Commandos In Transition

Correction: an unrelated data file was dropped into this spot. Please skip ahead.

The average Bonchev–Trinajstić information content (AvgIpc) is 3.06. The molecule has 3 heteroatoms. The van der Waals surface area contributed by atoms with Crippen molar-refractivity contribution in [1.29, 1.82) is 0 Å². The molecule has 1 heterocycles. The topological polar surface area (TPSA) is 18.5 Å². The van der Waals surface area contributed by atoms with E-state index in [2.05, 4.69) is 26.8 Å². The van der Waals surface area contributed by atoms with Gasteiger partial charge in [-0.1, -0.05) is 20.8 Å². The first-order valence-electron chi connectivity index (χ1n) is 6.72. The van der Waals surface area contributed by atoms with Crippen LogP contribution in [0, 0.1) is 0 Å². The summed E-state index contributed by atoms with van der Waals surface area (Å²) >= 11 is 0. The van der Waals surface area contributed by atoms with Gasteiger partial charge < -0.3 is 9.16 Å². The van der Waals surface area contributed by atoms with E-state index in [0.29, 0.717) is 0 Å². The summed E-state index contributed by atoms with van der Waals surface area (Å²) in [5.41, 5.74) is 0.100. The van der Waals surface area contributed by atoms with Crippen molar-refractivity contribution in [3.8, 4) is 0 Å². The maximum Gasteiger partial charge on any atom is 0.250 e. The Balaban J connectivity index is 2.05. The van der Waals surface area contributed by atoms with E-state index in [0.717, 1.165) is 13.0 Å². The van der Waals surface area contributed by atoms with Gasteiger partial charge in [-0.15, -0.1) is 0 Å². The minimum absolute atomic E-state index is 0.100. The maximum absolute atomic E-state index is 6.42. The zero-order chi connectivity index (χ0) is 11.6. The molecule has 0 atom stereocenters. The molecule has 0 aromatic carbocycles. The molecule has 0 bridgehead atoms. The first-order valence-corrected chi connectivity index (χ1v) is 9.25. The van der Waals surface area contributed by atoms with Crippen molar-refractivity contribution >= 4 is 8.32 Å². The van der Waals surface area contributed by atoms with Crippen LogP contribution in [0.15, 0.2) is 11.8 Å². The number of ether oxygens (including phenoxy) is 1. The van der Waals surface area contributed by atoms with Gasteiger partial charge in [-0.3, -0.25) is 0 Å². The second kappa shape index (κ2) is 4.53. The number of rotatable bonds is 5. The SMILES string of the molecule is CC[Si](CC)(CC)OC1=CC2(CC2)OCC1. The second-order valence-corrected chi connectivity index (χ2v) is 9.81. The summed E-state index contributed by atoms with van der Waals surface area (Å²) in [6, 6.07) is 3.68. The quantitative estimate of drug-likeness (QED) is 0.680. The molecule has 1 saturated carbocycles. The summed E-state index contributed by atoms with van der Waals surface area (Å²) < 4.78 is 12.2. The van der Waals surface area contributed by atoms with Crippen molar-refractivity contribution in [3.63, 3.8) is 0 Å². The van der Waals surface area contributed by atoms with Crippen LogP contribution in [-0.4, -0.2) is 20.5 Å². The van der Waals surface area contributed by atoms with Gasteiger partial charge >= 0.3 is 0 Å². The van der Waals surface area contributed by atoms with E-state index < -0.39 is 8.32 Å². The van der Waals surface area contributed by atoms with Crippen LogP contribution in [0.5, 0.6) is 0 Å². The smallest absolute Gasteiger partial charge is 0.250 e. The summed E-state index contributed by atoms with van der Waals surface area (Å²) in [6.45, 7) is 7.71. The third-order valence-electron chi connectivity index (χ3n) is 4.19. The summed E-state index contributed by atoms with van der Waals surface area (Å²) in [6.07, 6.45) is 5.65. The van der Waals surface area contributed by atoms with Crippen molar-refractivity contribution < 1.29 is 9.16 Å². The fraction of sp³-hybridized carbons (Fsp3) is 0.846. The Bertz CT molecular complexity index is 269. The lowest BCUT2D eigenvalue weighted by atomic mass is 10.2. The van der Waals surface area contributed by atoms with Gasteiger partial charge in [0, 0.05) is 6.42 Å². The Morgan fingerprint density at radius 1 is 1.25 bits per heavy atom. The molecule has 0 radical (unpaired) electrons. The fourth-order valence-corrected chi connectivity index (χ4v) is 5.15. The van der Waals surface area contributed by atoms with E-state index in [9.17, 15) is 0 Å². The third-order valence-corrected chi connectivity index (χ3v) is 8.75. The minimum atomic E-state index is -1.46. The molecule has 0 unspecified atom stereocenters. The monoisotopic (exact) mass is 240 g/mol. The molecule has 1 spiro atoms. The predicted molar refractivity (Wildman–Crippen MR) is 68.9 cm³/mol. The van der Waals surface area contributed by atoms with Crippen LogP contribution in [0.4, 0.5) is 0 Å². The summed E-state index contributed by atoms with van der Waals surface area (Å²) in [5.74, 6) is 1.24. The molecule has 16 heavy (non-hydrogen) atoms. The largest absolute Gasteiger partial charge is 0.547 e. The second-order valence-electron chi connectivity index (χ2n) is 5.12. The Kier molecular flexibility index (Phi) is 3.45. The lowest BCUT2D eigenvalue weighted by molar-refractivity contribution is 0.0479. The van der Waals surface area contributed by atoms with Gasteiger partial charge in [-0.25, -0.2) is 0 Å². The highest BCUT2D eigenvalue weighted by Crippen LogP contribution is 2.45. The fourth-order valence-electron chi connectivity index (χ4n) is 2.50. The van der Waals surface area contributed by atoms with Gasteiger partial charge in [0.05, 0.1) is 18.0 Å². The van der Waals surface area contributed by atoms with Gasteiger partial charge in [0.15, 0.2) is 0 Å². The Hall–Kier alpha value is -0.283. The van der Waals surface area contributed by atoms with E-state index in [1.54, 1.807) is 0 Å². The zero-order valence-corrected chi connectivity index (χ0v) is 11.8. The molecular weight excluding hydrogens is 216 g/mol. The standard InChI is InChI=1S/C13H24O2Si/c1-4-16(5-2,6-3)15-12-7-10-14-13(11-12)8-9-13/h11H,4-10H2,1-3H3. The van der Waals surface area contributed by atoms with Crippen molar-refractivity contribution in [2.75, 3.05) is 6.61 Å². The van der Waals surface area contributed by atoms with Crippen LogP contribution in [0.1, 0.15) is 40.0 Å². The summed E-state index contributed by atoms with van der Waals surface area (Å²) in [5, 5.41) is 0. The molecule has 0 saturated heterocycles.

Kadena AB, Japan—The 353rd Special Operations Group has received six of its planned 10 MC-130J aircraft, but the group plans to update and hold on to four of the legacy MC-130H aircraft until development and testing is completed on the J-model’s terrain following radar, said Col. William Freeman, commander of the 353rd SOG. The radar, which is housed in the nose of the legacy aircraft, allows pilots to fly low level in poor weather conditions. “We use it a lot,” said Capt. Kyle Mottern, an MC-130 pilot here. The J-models, known as the Commando II, are more reliable, and can fly faster and farther than their legacy counterparts. But newer models aren’t yet equipped with the radar or full defensive capabilities. “It’s a very good aircraft; however, it’s still coming online. It’s in its infancy right now,” said Mottern. Freeman said it’s not yet clear when the SOG will receive its last four J-models, but said it could be several more years. The group will begin sending its remaining H-models to the US in October for modernization, including upgrades to the aircraft’s radios, avionics, and defensive systems, said Freeman. That modernization effort is expected to take “a couple years.” Air Force Special Operations Command is working to recapitalize its legacy MC-130 fleet, eventually acquiring 57 MC-130Js. The last two MC-130Ps operating in the Pacific theater, both from Kadena, retired to the boneyard at Davis-Monthan AFB, Ariz., last year.